A necessary corrective to the sappy genre of books about bookstores, this book dispenses with the fairytale and plumbs the sorrows, as well as the satisfactions, of the bookseller.— From Stephanie
National Book Critics Circle Award–winning author Penelope Fitzgerald's The Bookshop is "a marvelously piercing fiction" (Times Literary Supplement), short-listed for the Booker Prize.
With an Introduction by David Nicholls, international best-selling author of One Day.
In 1959 Florence Green, a kindhearted widow with a small inheritance, risks everything to open a bookshop??—??the only bookshop??—??in the seaside town of Hardborough. By making a success of a business so impractical, she invites the hostility of the town's less prosperous shopkeepers. By daring to enlarge her neighbors’ lives, she crosses Mrs. Gamart, the local arts doyenne. Florence’s warehouse leaks, her cellar seeps, and the shop is apparently haunted.
Only too late does she begin to suspect the truth: a town that lacks a bookshop isn’t always a town that wants one.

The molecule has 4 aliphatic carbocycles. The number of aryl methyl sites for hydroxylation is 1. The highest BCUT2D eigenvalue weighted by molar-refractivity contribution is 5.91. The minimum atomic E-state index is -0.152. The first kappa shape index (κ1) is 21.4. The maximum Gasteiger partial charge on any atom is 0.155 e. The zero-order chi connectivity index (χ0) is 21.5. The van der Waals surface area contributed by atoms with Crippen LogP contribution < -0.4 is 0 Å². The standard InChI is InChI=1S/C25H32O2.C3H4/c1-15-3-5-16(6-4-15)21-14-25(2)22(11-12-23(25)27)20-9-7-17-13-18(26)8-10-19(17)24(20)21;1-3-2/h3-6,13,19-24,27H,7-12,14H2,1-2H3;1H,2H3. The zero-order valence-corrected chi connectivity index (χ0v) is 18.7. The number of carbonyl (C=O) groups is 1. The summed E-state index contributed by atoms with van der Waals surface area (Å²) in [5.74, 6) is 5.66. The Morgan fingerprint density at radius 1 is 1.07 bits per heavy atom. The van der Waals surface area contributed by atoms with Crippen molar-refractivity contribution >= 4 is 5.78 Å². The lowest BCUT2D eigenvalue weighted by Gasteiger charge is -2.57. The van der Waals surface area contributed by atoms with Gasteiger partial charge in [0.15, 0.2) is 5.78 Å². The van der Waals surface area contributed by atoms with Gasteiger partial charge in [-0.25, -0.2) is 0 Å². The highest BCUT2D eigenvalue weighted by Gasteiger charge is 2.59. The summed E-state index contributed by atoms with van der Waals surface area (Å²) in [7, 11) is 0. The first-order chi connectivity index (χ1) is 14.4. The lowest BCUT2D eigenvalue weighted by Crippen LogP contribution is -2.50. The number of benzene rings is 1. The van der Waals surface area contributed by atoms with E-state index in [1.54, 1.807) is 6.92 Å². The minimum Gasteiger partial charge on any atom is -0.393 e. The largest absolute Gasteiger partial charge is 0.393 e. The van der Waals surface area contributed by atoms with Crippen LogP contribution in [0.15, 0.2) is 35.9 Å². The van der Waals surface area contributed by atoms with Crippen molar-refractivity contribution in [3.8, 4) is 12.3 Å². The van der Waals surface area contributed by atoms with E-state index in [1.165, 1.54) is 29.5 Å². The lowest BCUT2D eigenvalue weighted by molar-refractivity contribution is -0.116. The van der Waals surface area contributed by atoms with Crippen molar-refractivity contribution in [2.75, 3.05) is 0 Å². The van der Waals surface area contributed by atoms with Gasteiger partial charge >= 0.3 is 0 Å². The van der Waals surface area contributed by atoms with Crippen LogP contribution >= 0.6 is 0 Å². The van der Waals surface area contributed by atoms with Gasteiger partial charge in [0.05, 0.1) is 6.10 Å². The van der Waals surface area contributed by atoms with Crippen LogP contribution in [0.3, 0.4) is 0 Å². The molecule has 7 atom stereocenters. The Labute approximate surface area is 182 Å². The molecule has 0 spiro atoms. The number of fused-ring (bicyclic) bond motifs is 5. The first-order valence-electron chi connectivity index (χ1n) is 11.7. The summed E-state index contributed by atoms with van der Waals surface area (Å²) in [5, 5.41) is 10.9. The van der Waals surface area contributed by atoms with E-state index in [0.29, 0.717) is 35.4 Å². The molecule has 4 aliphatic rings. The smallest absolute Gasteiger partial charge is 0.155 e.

Basis for the major motion picture starring Emily Mortimer, Bill Nighy, and Patricia Clarkson.
About the Author
PENELOPE FITZGERALD wrote many books small in size but enormous in popular and critical acclaim over the past two decades. Over 300,000 copies of her novels are in print, and profiles of her life appeared in both The New Yorker and The New York Times Magazine. In 1979, her novel Offshore won Britain's Booker Prize, and in 1998 she won the National Book Critics Circle Prize for The Blue Flower. Though Fitzgerald embarked on her literary career when she was in her 60's, her career was praised as "the best argument ... for a publishing debut made late in life" (New York Times Book Review). She told the New York Times Magazine, "In all that time, I could have written books and I didn’t. I think you can write at any time of your life." Dinitia Smith, in her New York Times Obituary of May 3, 2000, quoted Penelope Fitzgerald from 1998 as saying, "I have remained true to my deepest convictions, I mean to the courage of those who are born to be defeated, the weaknesses of the strong, and the tragedy of misunderstandings and missed opportunities, which I have done my best to treat as comedy, for otherwise how can we manage to bear it?"
"Belongs in the first flight of English novelists writing today" Boston Globe
"A marvelously piercing fiction" The Literary Supplement